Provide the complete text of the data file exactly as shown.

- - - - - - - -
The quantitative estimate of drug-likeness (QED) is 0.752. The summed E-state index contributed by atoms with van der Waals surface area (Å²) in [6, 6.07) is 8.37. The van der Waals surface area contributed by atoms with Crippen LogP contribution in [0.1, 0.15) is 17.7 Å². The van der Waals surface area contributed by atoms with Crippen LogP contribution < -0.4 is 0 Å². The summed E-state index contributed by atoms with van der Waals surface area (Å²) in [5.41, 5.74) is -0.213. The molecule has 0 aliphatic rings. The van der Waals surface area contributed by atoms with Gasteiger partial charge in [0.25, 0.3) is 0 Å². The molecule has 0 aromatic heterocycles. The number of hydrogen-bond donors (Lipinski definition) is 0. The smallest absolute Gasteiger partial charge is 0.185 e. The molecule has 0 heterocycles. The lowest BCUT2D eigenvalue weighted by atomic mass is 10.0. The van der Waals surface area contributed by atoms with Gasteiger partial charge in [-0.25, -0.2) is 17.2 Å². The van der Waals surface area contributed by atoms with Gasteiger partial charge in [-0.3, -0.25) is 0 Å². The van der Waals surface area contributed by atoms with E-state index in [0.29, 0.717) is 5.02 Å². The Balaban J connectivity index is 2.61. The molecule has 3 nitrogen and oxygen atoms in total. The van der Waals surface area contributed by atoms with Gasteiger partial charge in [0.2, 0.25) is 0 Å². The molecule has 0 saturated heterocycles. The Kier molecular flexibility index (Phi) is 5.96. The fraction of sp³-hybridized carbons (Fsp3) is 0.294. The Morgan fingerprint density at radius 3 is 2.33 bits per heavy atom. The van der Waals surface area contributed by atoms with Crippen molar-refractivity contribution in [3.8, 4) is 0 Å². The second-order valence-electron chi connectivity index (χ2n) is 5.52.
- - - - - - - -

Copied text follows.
The quantitative estimate of drug-likeness (QED) is 0.752. The summed E-state index contributed by atoms with van der Waals surface area (Å²) in [6, 6.07) is 8.37. The van der Waals surface area contributed by atoms with Crippen LogP contribution in [0.1, 0.15) is 17.7 Å². The van der Waals surface area contributed by atoms with Crippen LogP contribution < -0.4 is 0 Å². The summed E-state index contributed by atoms with van der Waals surface area (Å²) in [5.41, 5.74) is -0.213. The molecule has 0 aliphatic rings. The van der Waals surface area contributed by atoms with Gasteiger partial charge in [0.25, 0.3) is 0 Å². The molecule has 0 aromatic heterocycles. The number of hydrogen-bond donors (Lipinski definition) is 0. The smallest absolute Gasteiger partial charge is 0.185 e. The molecule has 0 heterocycles. The lowest BCUT2D eigenvalue weighted by atomic mass is 10.0. The van der Waals surface area contributed by atoms with Gasteiger partial charge in [-0.25, -0.2) is 17.2 Å². The van der Waals surface area contributed by atoms with Gasteiger partial charge in [-0.3, -0.25) is 0 Å². The van der Waals surface area contributed by atoms with E-state index in [0.29, 0.717) is 5.02 Å². The Balaban J connectivity index is 2.61. The molecule has 3 nitrogen and oxygen atoms in total. The van der Waals surface area contributed by atoms with Gasteiger partial charge in [0.2, 0.25) is 0 Å². The molecule has 0 saturated heterocycles. The Kier molecular flexibility index (Phi) is 5.96. The fraction of sp³-hybridized carbons (Fsp3) is 0.294. The Morgan fingerprint density at radius 3 is 2.33 bits per heavy atom. The van der Waals surface area contributed by atoms with Crippen molar-refractivity contribution in [3.8, 4) is 0 Å². The second-order valence-electron chi connectivity index (χ2n) is 5.52.